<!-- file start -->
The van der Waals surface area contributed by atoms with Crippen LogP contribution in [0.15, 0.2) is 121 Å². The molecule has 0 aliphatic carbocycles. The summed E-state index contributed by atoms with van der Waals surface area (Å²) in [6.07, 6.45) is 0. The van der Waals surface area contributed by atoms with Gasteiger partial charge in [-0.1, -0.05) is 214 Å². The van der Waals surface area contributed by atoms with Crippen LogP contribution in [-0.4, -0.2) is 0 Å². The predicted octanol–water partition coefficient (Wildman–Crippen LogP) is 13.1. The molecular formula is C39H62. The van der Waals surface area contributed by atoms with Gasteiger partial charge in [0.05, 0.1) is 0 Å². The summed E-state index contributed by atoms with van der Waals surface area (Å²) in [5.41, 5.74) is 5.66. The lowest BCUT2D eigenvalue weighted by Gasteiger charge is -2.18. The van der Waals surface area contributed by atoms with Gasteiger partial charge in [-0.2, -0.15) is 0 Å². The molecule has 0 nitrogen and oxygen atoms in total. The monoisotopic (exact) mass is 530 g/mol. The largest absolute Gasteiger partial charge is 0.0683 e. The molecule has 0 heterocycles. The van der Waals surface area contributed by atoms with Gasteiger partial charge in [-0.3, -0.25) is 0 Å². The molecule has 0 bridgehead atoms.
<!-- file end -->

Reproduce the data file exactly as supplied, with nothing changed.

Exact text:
The van der Waals surface area contributed by atoms with Crippen LogP contribution in [0.15, 0.2) is 121 Å². The molecule has 0 aliphatic carbocycles. The summed E-state index contributed by atoms with van der Waals surface area (Å²) in [6.07, 6.45) is 0. The van der Waals surface area contributed by atoms with Gasteiger partial charge in [-0.1, -0.05) is 214 Å². The van der Waals surface area contributed by atoms with Crippen LogP contribution in [-0.4, -0.2) is 0 Å². The predicted octanol–water partition coefficient (Wildman–Crippen LogP) is 13.1. The molecular formula is C39H62. The van der Waals surface area contributed by atoms with Gasteiger partial charge in [0.05, 0.1) is 0 Å². The summed E-state index contributed by atoms with van der Waals surface area (Å²) in [5.41, 5.74) is 5.66. The lowest BCUT2D eigenvalue weighted by Gasteiger charge is -2.18. The van der Waals surface area contributed by atoms with Gasteiger partial charge in [-0.2, -0.15) is 0 Å². The molecule has 0 nitrogen and oxygen atoms in total. The monoisotopic (exact) mass is 530 g/mol. The largest absolute Gasteiger partial charge is 0.0683 e. The molecule has 0 heterocycles. The van der Waals surface area contributed by atoms with Gasteiger partial charge in [-0.3, -0.25) is 0 Å². The molecule has 0 bridgehead atoms.